Residents of most communities have to kick and scream to get more police patrols in their neighborhoods.

But if you’re Country Club Hills Mayor Dwight Welch, apparently all you have to do is ask.

welch1The SouthtownStar and Better Government Association have learned that Welch requested and received beefed-up patrols by his home – to the extent that officers may be spinning by his single-story frame house a whopping 48 times a day.

The patrols are the subject of an Aug. 31 police directive signed by a Country Club Hills lieutenant and obtained by the BGA. The document states: “Per the Mayor, as directed by the Deputy Chief of Police, patrol officers shall conduct premise checks of the Mayor’s residence every half hour until further notice.”

The order, which appears to still be in effect, also says: “All shifts will conduct the checks 24 hours a day. The check must be completed by a police officer.”

A SouthtownStar reporter visited the mayor’s block on the afternoon of Oct. 17 and, after about 20 minutes, spotted a marked squad car trolling by. A city public works truck drove by 10 minutes later.

The reason for the enhanced patrols isn’t totally clear.

A combative Welch, a former Country Club Hills cop who has been mayor of the south suburb for more than 20 years, indicated the added police presence was needed to guard against arsons in his neighborhood in recent months.

“I don’t have to tell you anything about the security of my neighborhood,” Welch said. “We’ve got six arson cases within a block of my house – six. . . . We’re trying to catch the guys.”

However, a city official who asked not to be named said the added patrols were more about protecting Welch, who’s fielded at least one alleged threat in recent months.

The official pointed to an incident in which an alderman verbally tangled with Welch at a city council meeting.

According to minutes of that meeting, this is what transpired: “Mayor Welch requested that comments be positive and constructive and the rules of decorum and the time limits be observed. He was interrupted by comments made by Alderman [Leon] Williams. A heated discussion ensued [and] Mayor Welch stated that Alderman Williams’ behavior resembled that of a ‘bully.’ Alderman Williams stated that if he really was a bully, he would have his hands around the Mayor’s neck.”

However, this incident occurred Sept. 10, nearly two weeks after the police directive was dated. What’s more, a fellow alderman, Vincent Lockett, said Williams was not being threatening, he was just making a point, an assertion echoed by Williams in an interview.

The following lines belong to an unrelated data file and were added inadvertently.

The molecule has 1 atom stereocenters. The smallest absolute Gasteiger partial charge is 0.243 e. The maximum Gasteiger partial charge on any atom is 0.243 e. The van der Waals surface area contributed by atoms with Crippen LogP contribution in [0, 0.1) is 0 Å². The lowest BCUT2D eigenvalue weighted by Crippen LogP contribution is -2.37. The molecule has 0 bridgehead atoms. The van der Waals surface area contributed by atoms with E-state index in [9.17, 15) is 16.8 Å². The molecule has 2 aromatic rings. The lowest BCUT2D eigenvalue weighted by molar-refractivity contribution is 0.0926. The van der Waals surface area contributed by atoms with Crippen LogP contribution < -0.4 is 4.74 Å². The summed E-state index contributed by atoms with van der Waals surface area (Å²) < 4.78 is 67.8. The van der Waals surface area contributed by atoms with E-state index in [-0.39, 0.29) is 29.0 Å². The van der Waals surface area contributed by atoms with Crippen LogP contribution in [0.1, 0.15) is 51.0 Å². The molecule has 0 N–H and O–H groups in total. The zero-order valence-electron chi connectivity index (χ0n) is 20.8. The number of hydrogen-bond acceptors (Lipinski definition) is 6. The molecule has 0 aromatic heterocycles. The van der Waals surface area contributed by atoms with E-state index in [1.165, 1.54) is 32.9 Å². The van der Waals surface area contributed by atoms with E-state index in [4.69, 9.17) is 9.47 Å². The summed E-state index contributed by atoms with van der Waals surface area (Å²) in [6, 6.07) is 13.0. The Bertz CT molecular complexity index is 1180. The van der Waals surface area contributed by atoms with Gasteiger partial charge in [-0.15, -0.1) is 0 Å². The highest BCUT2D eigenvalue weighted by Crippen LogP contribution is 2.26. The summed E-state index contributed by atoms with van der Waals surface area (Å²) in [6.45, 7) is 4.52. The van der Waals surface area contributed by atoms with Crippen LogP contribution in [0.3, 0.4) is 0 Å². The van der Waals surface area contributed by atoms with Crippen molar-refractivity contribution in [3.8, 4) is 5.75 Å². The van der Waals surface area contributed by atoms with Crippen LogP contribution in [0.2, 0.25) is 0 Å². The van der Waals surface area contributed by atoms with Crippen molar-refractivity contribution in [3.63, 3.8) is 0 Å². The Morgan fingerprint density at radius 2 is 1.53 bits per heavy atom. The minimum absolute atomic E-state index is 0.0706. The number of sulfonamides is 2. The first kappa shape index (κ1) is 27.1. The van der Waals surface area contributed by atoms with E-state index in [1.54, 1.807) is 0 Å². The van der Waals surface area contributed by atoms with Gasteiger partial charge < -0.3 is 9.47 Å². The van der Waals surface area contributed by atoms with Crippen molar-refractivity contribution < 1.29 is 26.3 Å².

Lockett, a vocal critic of Welch, said the extra police presence equates to a perk the rest of the community is not afforded.

Country Club Hills Police Chief Mark Scott said “there’s a lot of stuff going on between the aldermen and the mayor, I’m not going to get into that – I’m here to run a police department, . . . and run it professionally.”

He would not divulge the reasons behind the added security at Welch’s home, but said police routinely conduct “drive bys” past private homes at the request of out-of-town residents. What’s more, “I put memos out all the time, ‘extra security at Walmart,’ ‘at the high school’ . . . I don’t see why this is so important or different than anything else.”

Lt. Will Garrison, who authored the directive, said while there indeed have been arsons in town, he does not know the reason for the added patrols. “I don’t have a lot of background information,” Garrison said. “I was just told to put out the directive.”

Even if the patrols are in response to arsons, it’s unclear why the fires aren’t mentioned and Welch’s home is singled out in the directive.

Welch said “there’s nothing being done wrong here,” adding that reporters were getting sucked into “political games” and “being used.”

While mayors of larger cities such as Chicago have regular police protection, it’s unusual for smaller communities. Country Club Hills has more than 16,000 residents, about three-dozen sworn police officers and a fair amount of crime. (There were 64 violent crime incidents reported there in 2011, according to FBI statistics.)

Williams said “everything is so hush-hush . . . no one seems to know why he’s getting this extra security on his own home.”

“At one time he tried to make a police report that I tried to threaten him,” Williams said. “But that wasn’t a threat. He tried to use that as an excuse of why he had security, but something else is going on. I don’t know what it could be.”

Pressed for more details by a reporter during a telephone interview, Welch said “have a nice day” and hung up.

Welch has been mired in controversy over the past couple of years, in part for using, along with the now-former city manager, taxpayer-funded credit cards to spend roughly $80,000 on food and drinks in 2010.

This story was written and reported by Robert Herguth of the Better Government Association and Casey Toner of the SouthtownStar. To reach them, call (312) 821-9030 or email

Casey Toner, a Chicago native, has been an Illinois Answers reporter since 2016, taking the lead on numerous projects about criminal justice and politics. His series on police shootings in suburban Cook County resulted in a state law requiring procedural investigations of all police shootings in Illinois. Before he joined Illinois Answers, he wrote for the Daily Southtown and was a statewide reporter for Alabama Media Group, a consortium of Alabama newspapers. Outside of work, he enjoys watching soccer and writing music.